“Everybody loves to save money,” these energy efficiency marketers likely thought, “and since efficient products use less energy than conventional ones, we should lead with it!” You all know the drill, though. Most Americans don’t actually see the savings.Utility rates go up sometimes and negate the savings, bad behavior happens (they use the efficient products as a reason to behave in inefficient ways) and/or extreme weather happens and utility bills appear higher
, not lower, than they did before the efficient products were purchased.And, in truth, for most folks to see significant savings, they’d have to really spend some money for a deep retrofit. Although the monthly utility bill savings may be noticeable, the cash outlay upfront would be so high that it would take years for the savings to offset the investment.Thus, the “save money” promise is rarely delivered on. And Americans have noticed.
In our 2016 Energy Pulse study, coming out early next year, it’s clear that Americans aren’t making much progress toward energy efficiency. In fact, over the past four years, likelihood to do (and actually doing) all the energy efficiency measures we track has flatlined. Tired old messaging about savings has lost its potency, if it ever had any to begin with.Now, to give energy efficiency marketers a little slack: it appears on the surface that Americans are motivated primarily by savings and lower bills. Their top energy-related concern (by far) is the cost of it, and that’s true no matter whether you’re talking to Southerners or Westerners, Millennials or Seniors:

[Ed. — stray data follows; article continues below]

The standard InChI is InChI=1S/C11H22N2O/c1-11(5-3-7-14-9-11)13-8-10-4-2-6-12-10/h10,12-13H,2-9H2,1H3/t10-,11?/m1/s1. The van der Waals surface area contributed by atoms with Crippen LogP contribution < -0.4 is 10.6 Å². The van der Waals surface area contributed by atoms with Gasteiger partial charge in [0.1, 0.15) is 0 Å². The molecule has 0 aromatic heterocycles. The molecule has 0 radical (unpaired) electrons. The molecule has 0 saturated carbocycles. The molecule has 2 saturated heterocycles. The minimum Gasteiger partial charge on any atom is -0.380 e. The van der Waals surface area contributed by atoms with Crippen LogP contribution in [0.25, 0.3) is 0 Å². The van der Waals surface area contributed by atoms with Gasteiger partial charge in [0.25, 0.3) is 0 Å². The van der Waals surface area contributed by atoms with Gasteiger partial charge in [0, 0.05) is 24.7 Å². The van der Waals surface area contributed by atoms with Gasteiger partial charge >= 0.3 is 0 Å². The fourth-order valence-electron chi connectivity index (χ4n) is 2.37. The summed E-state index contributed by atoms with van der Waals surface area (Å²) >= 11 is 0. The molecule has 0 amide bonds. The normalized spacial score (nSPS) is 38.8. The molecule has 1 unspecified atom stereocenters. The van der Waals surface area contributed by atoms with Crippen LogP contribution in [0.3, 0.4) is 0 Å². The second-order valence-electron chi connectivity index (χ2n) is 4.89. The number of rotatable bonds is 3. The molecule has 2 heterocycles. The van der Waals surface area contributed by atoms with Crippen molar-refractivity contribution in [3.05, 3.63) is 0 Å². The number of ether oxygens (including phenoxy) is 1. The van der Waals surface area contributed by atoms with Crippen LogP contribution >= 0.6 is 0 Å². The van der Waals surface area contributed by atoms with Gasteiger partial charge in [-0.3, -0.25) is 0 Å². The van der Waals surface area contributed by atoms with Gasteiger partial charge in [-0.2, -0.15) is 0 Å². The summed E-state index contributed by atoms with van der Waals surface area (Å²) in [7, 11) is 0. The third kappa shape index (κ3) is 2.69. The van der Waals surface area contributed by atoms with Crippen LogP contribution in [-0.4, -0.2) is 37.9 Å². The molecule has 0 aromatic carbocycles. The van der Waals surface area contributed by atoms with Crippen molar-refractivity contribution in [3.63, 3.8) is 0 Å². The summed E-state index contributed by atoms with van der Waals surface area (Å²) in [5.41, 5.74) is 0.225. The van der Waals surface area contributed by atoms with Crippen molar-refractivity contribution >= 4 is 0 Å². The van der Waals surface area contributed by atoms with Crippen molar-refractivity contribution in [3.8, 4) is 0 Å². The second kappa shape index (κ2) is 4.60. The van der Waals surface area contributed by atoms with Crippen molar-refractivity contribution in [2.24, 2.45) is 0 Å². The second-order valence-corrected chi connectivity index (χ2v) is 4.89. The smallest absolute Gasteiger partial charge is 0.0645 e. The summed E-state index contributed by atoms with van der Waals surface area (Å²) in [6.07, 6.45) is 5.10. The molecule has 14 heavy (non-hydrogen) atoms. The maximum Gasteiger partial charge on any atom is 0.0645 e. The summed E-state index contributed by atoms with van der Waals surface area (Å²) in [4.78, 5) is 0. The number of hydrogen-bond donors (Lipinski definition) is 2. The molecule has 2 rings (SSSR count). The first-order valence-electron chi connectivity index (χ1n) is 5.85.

Which of these is your biggest energy concern?36%: My ability to pay for energy 26%: The environmental impact of our energy use23%: Dependence on foreign countries for energy, rather than tapping our own oil and natural gas resources15%: Using up our energy resources at the expense of future generations
Also, when you ask them why they make or plan to make energy-efficient home improvements, their answer is always, always, always savings. And it’s never even close. This year, 59% cited savings as their top reason; the second-place answer was comfort at 35%.But saving money doesn’t move consumers to act.
And, again, in most cases people don’t really see the savings, so their experience of energy efficiency is the opposite of the promise we make to them to entice them to buy the efficient products in the first place.Here’s the unfortunate truth: savings works as an emotional driver only when people are fearful.
As we look at trends over the last 11 years in our Energy Pulse data
, a faltering economy has been the main driver of energy-efficient home improvements. When times are good, the often minimal savings that energy efficiency brings are perceived as not worth the effort; even the catastrophic weather events of the past few years haven’t pushed Americans to take action.Also, by leading with savings, we trigger left brain ROI calculations and defense mechanisms. Twenty-seven percent of Americans tell us they’re barely making ends meet, and another 25% say they flat-out can’t justify the up-front expense of energy efficiency. So by leading with savings, we trigger folks to think about the upfront cost, and they instantly conclude they can’t afford it.Yet we all buy things we don’t actually need, that offer no financial return whatsoever, all the time. We buy electronic gadgets for the cool factor, for convenience or entertainment value, we might splurge on an outfit or a nice dinner as a way to soothe some greater worry or just to celebrate life. We buy products for many reasons … and there are many other reasons to purchase energy efficiency products that have nothing to do with saving money.Those are the reasons we need to be tapping into. Savings should be the secondary message, the justifier of the expense. But the reason to be energy efficient should be about satisfying a greater need, a deeper driver. Once we get that messaging right, we’ll start to get some real traction in the energy efficiency market.